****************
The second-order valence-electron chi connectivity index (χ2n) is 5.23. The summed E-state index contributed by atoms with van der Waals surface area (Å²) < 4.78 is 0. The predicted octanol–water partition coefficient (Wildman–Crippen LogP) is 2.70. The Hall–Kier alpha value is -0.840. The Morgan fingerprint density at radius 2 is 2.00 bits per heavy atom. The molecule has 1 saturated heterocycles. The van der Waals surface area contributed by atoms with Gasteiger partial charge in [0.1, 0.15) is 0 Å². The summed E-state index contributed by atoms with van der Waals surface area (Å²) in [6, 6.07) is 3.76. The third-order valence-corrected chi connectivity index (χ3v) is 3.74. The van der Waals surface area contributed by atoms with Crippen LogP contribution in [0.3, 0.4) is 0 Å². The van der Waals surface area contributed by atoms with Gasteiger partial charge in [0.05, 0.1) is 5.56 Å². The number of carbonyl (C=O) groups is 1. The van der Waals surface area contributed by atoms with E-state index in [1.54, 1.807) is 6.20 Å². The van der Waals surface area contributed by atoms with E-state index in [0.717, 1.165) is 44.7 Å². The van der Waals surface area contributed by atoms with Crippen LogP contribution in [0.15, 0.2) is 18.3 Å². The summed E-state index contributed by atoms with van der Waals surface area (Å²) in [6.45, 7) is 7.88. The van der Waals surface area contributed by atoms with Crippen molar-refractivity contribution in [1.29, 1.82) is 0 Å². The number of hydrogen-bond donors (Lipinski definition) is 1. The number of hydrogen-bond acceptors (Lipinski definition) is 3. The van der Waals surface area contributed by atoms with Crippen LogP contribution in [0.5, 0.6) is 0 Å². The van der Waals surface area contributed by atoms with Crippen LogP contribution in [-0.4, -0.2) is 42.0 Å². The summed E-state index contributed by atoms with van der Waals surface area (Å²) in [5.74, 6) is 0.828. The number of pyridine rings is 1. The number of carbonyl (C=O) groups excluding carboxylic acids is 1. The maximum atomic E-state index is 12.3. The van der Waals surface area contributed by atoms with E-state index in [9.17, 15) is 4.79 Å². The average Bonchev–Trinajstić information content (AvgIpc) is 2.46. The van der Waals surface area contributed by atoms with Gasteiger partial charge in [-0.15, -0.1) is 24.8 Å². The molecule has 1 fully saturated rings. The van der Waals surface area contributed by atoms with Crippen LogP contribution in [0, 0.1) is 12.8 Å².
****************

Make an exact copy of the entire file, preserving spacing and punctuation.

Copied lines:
The second-order valence-electron chi connectivity index (χ2n) is 5.23. The summed E-state index contributed by atoms with van der Waals surface area (Å²) < 4.78 is 0. The predicted octanol–water partition coefficient (Wildman–Crippen LogP) is 2.70. The Hall–Kier alpha value is -0.840. The Morgan fingerprint density at radius 2 is 2.00 bits per heavy atom. The molecule has 1 saturated heterocycles. The van der Waals surface area contributed by atoms with Gasteiger partial charge in [0.1, 0.15) is 0 Å². The summed E-state index contributed by atoms with van der Waals surface area (Å²) in [6, 6.07) is 3.76. The third-order valence-corrected chi connectivity index (χ3v) is 3.74. The van der Waals surface area contributed by atoms with Crippen LogP contribution in [0.3, 0.4) is 0 Å². The van der Waals surface area contributed by atoms with Gasteiger partial charge in [0.05, 0.1) is 5.56 Å². The number of carbonyl (C=O) groups is 1. The van der Waals surface area contributed by atoms with E-state index in [1.54, 1.807) is 6.20 Å². The van der Waals surface area contributed by atoms with E-state index in [0.717, 1.165) is 44.7 Å². The van der Waals surface area contributed by atoms with Crippen LogP contribution in [0.15, 0.2) is 18.3 Å². The summed E-state index contributed by atoms with van der Waals surface area (Å²) in [6.45, 7) is 7.88. The van der Waals surface area contributed by atoms with Crippen molar-refractivity contribution in [1.29, 1.82) is 0 Å². The number of hydrogen-bond donors (Lipinski definition) is 1. The number of hydrogen-bond acceptors (Lipinski definition) is 3. The van der Waals surface area contributed by atoms with Crippen LogP contribution in [0.5, 0.6) is 0 Å². The van der Waals surface area contributed by atoms with Crippen LogP contribution in [-0.4, -0.2) is 42.0 Å². The summed E-state index contributed by atoms with van der Waals surface area (Å²) in [5.74, 6) is 0.828. The number of pyridine rings is 1. The number of carbonyl (C=O) groups excluding carboxylic acids is 1. The maximum atomic E-state index is 12.3. The van der Waals surface area contributed by atoms with E-state index in [9.17, 15) is 4.79 Å². The average Bonchev–Trinajstić information content (AvgIpc) is 2.46. The van der Waals surface area contributed by atoms with Gasteiger partial charge in [-0.15, -0.1) is 24.8 Å². The molecule has 1 fully saturated rings. The van der Waals surface area contributed by atoms with Crippen LogP contribution in [0, 0.1) is 12.8 Å².